Living in the Shadow of WRONG-WAY ROMANCE


As I write these words, I’m packing my bags (okay, I ought to be packing my bags) for a trip to Denver for RomCon, a 3-day conference for readers and fans of romance. Although I’ve been to writers’ conferences galore, this is my first experience with a fan-centric function. I’m not quite sure what to expect, but I wouldn’t be a bit surprised if, at some point during the weekend, someone comes up to me and says, “I know who you are! You wrote Wrong-Way Romance!”

And they would be right. Way back in 1990, I sold my first novel, and a year later, in February 1991, Wrong-Way Romance was published by Bantam Books as part of its popular teen romance series, Sweet Dreams.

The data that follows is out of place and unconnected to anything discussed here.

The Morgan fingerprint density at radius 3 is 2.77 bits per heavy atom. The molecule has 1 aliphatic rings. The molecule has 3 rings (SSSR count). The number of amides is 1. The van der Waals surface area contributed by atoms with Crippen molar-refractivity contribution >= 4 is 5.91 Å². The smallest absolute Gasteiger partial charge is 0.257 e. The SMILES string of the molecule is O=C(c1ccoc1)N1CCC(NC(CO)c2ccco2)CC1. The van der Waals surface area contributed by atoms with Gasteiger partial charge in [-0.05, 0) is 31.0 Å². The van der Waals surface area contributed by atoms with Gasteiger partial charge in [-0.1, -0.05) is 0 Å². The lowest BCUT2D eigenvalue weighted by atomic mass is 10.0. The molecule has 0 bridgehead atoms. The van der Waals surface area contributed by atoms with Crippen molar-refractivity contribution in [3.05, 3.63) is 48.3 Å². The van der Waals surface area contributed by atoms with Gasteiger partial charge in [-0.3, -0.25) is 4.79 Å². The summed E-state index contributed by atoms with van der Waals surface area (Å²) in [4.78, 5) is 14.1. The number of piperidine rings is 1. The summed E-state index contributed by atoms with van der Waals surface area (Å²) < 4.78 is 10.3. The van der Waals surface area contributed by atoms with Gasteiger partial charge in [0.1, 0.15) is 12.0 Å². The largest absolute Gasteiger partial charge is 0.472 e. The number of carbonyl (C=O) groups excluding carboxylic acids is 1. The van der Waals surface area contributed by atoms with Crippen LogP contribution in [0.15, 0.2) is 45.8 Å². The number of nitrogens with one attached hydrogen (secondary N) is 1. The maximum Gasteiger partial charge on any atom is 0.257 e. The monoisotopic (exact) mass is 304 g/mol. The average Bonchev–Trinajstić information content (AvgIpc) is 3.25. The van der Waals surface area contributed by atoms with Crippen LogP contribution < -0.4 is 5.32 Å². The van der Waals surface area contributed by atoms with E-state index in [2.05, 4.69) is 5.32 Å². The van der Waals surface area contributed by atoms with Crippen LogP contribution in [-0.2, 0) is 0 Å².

I went on the write four more Sweet Dreams titles—which have since then been translated into Polish, Chinese, Dutch, and French—but that first novel must have struck a chord that none of the others were able to match. If you look them up on Amazon or, you’ll find that used copies of most of them can be had for mere pennies—except for Wrong-Way Romance, which as of this writing can’t be found for less than $270. Yep, a 136-page paperback that originally sold for $2.95 is now listed for almost 100 times that amount–an increase of over 9000%. Not only that, but scarcely a month goes by that I don’t get an email from someone in their 30s who remembers reading that book as a teenager, and wonders if I have old copies to sell. (The answer is “no”; this was, after all, my first novel, and I didn’t know that I should buy up as many copies with my author discount as I could afford. Then again, who knew that it would be commanding those prices more than twenty years later?)